Much as I'm loving the Obamamania, and thrilling though it is to be living here at the cusp of a new era in US politics, I'm wary of getting carried away. I'll happily admit that I'm wrong come 5 November, but for now I have an uneasy feeling about the election. Didn't the media all but hand victory to John Kerry four years ago? Even Obama has his doubts, last week warning against cockiness when "the press starts getting carried away and we end up getting spanked".
Okay so Obama may have a near double-digit lead over McCain in the polls, but that is nationally, which counts for little in an election that can be won or lost in a single district of a single state. Obama's fans take heart from polls showing him leading McCain in states such as Florida, which won the election for Bush in 2000, but even here his advantage is narrow and polls can be wrong. Then there's the Bradley effect, named after the the African-American former Los Angeles mayor Tom Bradley who lost his bid to become California's governor despite polls pointing to a clear victory, which suggests voters won't admit to pollsters that they don't intend to vote for a black man.
Astute hacks are already offering their smitten colleagues "just-in-case kits" should Obama's bid collapse. Personally I'm working on the law of sod to decide the victor: at the moment Daddy J is due to spend election night (and my birthday) in Phoenix, Arizona, campaign HQ for McCain and potentially the glummest place on earth come 5 November. But there is talk of DJ being sent to Chicago, Illinois, instead. Surely then Senor Sod will step in to spoil the party for DJ, Obama and the rest of the liberal world? Still, it would probably be less incendiary to blame Sod than to suggest America is hotbed of closet racists.
(Stop press: as of Tuesday morning Missouri, which has accurately predicted the winner in all but one of the presidential races since 1900 is polling 48%: 46% in favour of McCain....)
Monday, October 20, 2008
So Colin Powell can't have thought much of Sarah Palin's cameo as herself on Saturday Night Live. Word was he'd been waiting for the veep contender to mess up before endorsing Barrack Obama. Babieswhobrunch readers will know the former Secretary of State had hoped to back him after the vice-presidential debate but Palin somehow scraped through. Seven weeks of listening to the Alaskan Governor's controversial campaigning, however, and Powell finally cracked, much to the excitement of our young news puppy who is claiming the story as his first scoop. (We'll gloss over the fact that there may have been one or two other rumours in the blogosphere about the potential Powell endorsement.)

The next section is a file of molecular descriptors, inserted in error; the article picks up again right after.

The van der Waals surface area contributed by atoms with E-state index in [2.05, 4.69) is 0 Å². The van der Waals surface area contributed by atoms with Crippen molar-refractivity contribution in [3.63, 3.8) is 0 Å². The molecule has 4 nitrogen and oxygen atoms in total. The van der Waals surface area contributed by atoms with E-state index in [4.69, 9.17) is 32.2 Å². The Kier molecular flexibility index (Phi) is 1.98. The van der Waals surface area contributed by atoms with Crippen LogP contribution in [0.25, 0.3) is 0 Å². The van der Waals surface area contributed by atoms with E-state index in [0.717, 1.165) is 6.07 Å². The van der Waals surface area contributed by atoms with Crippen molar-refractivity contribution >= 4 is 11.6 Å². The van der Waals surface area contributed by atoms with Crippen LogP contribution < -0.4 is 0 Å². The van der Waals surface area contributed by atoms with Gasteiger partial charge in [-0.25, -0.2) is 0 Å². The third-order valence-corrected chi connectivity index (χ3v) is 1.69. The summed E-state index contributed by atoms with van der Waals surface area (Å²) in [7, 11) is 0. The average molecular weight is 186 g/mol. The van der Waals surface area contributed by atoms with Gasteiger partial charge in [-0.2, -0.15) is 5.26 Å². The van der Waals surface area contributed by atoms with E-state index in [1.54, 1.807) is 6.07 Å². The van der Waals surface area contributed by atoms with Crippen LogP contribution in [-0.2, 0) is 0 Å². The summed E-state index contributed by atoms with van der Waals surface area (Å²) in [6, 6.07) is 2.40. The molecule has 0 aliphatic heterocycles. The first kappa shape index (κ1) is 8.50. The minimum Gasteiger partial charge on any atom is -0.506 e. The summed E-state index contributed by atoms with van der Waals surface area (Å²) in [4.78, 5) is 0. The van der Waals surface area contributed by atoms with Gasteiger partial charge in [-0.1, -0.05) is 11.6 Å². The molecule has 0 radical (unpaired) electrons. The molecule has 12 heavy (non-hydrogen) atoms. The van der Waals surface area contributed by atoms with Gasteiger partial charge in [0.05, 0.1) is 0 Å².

Whether Powell's backing will be the knock-out blow that delivers Obama the White House will not be clear for another two weeks but there is no denying its value. Not least because his rival, John McCain, is clearly losing the battle for big endorsements.
Louis thinks McCain has only himself to blame for running a poor campaign. And no he's not referring to the hostile tone that it's adopted. Rather, our young newshound thinks McCain missed a trick by failing to court the vital youth vote: DC is swimming with Obama onesies (one today said "Babies for Obama because yes it is time for a change") but there are no McCain ones to be had for love nor money. Phew! Otherwise in the interest of BBC dependents' impartiality he might have had to wear one!
Friday, October 17, 2008